Obama Campaign Refuses Federal Lobbyist Cash, but Loopholes Persist

on January 30 2012 12:17 PM
US President Barack Obama
US President Barack Obama Reuters

President's Obama's re-election campaign plans to refund about thousands of dollars collected from registered federal lobbyists last year, telling a campaign finance watchdog group it is refusing all contributions from lobbyists as it did during the 2008 campaign.

 The Obama campaign accepted a total of $2,250 from five federal registered lobbyists between April and September 2011, purportedly violating its own hard-pressed policy, according to research from the Center For Responsive Politics. The campaign also collected an additional $4,500 from three individuals who registered as federal lobbyists shortly after making their contributions.

When asked about the donations, Obama campaign spokesperson Ben LaBolt told the non-partisan organization's OpenSecrets Blog the campaign is committed to immediately refunding any contributions from registered federal lobbyists that may slip through the cracks.

Unlike our opponents, our campaign does not accept contributions from Washington lobbyists, LaBolt said. However, the campaign did not comment on the $4,500 it accepted from individuals who subsequently became registered lobbyists for at least a portion of 2011.

The Obama campaign has continued to tout its distance from federal lobbyists as a central part of its fundraising pitch; the subject even made its way into the president's Jan. 24 State of the Union address when he asked Congress to ban campaign bundling by lobbyists.

The reelection committee has continued to reject direct donations from political action committees, a Center for Responsive Politics analysis found.

Seventy-four percent of the campaign's fundraising -- or approximately $63.5 million-- has come from individual donations, a majority of which consists of small donations of $200 or less.

Registered federal lobbyists are, by law, individuals who hold two or more meetings with elected officials or staff in any quarter of the year on behalf of a client whose lobbying activities constitute at least 20 percent of his or her time during a three-month period. Critics have also pointed out the ban does not extend to individuals employed by lobbying firms who do not meet those guidelines.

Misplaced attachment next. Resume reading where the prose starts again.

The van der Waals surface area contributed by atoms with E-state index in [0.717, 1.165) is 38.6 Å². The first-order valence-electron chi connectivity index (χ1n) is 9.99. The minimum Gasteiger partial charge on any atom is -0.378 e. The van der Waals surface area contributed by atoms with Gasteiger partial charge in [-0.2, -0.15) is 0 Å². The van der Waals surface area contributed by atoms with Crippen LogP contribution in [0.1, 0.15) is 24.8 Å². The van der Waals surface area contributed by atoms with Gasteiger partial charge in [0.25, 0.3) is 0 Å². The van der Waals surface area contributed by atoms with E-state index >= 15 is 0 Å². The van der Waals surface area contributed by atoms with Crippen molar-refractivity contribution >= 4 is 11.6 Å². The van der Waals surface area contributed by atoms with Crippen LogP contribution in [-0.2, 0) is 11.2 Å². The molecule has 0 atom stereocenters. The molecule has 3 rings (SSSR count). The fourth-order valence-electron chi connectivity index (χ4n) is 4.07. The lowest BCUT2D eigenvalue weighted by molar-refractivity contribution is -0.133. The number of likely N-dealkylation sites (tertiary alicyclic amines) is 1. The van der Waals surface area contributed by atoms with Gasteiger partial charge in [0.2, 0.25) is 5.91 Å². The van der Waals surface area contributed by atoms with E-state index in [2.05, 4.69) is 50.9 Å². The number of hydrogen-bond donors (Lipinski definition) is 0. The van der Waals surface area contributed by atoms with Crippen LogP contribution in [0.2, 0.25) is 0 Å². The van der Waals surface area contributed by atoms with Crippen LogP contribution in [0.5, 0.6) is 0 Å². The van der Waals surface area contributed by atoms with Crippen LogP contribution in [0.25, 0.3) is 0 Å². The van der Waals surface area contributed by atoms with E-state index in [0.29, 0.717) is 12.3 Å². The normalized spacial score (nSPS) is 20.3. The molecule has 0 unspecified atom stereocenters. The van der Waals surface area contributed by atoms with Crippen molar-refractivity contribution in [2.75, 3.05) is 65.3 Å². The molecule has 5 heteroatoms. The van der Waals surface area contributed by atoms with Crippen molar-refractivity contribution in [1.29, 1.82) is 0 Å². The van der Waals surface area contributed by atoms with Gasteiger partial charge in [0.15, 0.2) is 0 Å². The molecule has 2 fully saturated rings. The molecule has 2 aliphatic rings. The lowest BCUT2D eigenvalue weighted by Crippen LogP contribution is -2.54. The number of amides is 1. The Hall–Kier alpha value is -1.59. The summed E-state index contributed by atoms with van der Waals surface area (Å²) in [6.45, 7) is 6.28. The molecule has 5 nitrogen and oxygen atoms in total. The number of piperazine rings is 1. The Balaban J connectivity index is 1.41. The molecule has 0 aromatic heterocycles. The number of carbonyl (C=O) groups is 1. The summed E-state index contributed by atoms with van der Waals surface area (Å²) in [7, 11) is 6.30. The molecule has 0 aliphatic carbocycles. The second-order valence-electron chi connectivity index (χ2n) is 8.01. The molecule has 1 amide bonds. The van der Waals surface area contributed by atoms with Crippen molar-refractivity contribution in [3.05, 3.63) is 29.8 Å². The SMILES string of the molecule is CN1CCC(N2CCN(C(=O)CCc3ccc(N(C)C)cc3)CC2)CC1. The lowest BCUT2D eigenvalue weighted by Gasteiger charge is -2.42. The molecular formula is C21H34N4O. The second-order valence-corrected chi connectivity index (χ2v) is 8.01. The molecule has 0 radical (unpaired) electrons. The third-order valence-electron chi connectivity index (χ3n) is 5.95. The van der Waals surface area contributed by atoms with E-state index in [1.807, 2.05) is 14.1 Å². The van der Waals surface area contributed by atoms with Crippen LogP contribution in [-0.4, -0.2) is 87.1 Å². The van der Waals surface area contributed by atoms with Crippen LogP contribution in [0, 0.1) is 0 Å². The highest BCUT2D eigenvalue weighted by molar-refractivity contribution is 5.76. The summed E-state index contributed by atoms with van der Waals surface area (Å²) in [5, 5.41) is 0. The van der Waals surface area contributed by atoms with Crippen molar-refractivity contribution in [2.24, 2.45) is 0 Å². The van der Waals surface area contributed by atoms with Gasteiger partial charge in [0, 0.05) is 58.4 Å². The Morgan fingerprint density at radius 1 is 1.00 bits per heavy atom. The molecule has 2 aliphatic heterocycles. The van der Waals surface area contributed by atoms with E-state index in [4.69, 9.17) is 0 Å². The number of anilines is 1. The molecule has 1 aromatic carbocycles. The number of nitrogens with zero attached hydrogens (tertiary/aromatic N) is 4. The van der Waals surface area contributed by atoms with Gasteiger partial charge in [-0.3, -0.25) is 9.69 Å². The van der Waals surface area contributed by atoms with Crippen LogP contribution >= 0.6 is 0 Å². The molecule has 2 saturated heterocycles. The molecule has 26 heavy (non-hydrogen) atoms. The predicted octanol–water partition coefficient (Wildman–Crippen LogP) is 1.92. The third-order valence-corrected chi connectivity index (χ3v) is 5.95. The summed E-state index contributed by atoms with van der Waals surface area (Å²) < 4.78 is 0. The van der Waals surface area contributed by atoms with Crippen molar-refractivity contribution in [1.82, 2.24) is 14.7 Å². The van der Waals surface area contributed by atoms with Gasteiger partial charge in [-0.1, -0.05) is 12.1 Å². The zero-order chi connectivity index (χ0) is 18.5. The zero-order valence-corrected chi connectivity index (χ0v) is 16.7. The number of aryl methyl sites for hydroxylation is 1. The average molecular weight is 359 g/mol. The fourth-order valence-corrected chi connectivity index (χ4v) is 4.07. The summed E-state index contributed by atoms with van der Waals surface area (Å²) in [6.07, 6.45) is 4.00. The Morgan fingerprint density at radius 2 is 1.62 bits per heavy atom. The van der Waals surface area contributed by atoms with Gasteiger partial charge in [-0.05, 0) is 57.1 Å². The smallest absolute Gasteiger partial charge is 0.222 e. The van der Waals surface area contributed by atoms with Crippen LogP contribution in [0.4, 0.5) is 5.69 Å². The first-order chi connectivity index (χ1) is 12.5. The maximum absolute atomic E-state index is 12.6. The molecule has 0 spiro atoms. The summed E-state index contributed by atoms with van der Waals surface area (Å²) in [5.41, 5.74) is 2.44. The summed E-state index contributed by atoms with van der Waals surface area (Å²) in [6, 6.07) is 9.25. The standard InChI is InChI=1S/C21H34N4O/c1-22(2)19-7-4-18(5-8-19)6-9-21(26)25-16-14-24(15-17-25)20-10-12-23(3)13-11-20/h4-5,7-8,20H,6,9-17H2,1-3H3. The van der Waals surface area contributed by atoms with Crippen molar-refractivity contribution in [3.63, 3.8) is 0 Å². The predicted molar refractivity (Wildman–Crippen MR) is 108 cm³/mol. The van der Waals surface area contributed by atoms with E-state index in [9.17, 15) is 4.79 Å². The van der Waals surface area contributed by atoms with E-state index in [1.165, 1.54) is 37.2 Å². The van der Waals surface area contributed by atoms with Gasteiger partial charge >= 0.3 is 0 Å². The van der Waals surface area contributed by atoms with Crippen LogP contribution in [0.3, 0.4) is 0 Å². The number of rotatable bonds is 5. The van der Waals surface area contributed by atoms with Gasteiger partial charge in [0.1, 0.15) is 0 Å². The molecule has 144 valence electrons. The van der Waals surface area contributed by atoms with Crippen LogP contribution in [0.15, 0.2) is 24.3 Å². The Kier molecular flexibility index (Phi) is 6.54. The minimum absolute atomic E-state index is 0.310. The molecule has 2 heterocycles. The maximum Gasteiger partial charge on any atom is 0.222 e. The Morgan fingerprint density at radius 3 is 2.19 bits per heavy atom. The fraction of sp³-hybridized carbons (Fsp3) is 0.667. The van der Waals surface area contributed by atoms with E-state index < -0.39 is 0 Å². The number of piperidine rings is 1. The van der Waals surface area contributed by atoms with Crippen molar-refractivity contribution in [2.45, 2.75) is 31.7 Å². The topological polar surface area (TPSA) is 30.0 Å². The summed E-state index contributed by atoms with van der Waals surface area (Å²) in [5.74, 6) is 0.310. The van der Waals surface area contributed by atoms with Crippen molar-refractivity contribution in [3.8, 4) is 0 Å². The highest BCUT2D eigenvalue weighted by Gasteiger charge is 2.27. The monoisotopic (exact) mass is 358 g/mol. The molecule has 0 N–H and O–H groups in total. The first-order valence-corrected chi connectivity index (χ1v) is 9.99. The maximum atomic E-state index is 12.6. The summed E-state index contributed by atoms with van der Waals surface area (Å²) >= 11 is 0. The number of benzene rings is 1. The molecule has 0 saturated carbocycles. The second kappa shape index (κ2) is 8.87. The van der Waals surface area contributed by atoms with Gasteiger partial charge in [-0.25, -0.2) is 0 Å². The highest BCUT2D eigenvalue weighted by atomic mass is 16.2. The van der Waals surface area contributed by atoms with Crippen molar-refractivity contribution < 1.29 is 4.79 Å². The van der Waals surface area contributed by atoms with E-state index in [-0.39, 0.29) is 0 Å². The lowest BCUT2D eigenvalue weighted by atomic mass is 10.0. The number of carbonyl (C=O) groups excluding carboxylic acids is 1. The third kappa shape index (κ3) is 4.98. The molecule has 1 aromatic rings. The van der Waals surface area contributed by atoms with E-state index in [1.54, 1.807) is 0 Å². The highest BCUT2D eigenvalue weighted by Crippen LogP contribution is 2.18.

For instance, Politifact reports former lawmakers and other senior political officials can still offer strategic advice to candidates without having to register as official lobbyists.

Obama's reelection effort has collected millions from bundlers who, though not registered lobbyists, are active in politics and solicit and package donations from others to deliver massive bundled contributions without transgressing personal contribution limits. Together, 357 elite donors -- including DreamWorks CEO Jeffrey Katzenberg and Comcast Executive VP David Cohen -- have raised at least $55.9 million for Obama's reelection. Several Obama bundlers have previously been involved with or been employed as registered federal lobbyists, Politifact reports.

While the president and the Democratic National Committee refuse lobbyist and PAC contributions -- a position the DNC adopted under Obama's leadership -- that policy does not carry over to the Republican Party.

GOP presidential hopeful Mitt Romney has raised at least $206,000 from lobbyists and employees of lobbying firms, the Center said, while eight registered lobbyists have also bundled about $1 million in contributions toward the Romney campaign. Meanwhile, only about 10 percent of Romney's campaign funds have come from individual contributions of $200 or less.

Newt Gingrich, whose campaign has only raised just under $3 million, has received $40,000 from PAC contributions and another $28,550 from lobbying firms.

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